In this video, do a quick overview on how web servers work. Additionally, explore different web server and client options and their marketshare.
- I won't spend too much time talking about how web servers work as I assume you already have this knowledge. I will skim over a few items briefly though. HTTP, or Hyper Text Transfer Protocol, is a protocol for the web which provides the standards for display and hyperlink content in the internet. A web server provides non-sequential access to content usually in HTML format to clients usually via the HTTP protocol. A secure version of HTTP is HTTPS, which uses SSL and TLS to encrypt the tunnel.
There are many different types of web servers but Apache has nearly 50 percent market share of all active websites. The popularity of the web and open source itself tracks the popularity of Apache directly. Early on, Apache was the killer application for open source in the web as it could host more than one website per server, via its virtual hostability. Another popular open source web server is Nginx, which has been gaining on Apache over the years due to its speed. Roughly 20 percent of active websites run on Nginx, so it's worth the trouble learning.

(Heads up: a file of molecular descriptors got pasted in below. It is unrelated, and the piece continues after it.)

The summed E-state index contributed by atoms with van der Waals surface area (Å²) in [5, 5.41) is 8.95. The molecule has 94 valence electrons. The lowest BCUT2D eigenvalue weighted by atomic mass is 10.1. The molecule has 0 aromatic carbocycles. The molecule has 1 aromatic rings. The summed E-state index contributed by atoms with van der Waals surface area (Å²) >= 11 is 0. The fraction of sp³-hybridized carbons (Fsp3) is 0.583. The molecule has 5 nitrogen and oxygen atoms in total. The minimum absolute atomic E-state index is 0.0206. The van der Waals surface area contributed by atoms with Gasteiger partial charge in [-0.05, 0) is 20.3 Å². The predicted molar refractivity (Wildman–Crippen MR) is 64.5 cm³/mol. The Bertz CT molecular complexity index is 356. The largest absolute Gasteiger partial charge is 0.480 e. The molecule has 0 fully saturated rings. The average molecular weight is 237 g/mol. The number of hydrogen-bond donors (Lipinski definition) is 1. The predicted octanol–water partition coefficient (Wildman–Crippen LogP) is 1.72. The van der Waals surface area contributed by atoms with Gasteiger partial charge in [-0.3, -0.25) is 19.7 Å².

Google has its own custom web server as well, which provides roughly eight percent of active websites. Other web servers would include Microsoft's IIS, which leads the market in parked domain names. This means people have reserved the domain, but aren't using it. Microsoft owns a number of web hosting, cloud hosting, and domain registration companies, which contributes to this number. About seven percent of active websites run a Microsoft IIS, although at one time, it was as high as 38 percent. Web clients in order of popularity would be Google Chrome, Apple Safari, UC Browser, which is used in China, Microsoft Firefox, followed by Microsoft's Internet Explorer and Edge browsers.
Note: This course also helps you study to pass the Red Hat Certified Engineer (RHCE) exam—the benchmark certification for Red Hat Enterprise Linux.
- Installing DNS clients
- Using host, nslookup, and dig
- Name resolution
- DNS roles
- Configuring DNS
- Apache web server features
- Apache commands and access control
- Configure Apache and virtual hosts
- Securing virtual hosts with SSL and TLS
- Running CGI scripts in Apache
- Configuring NGINX server blocks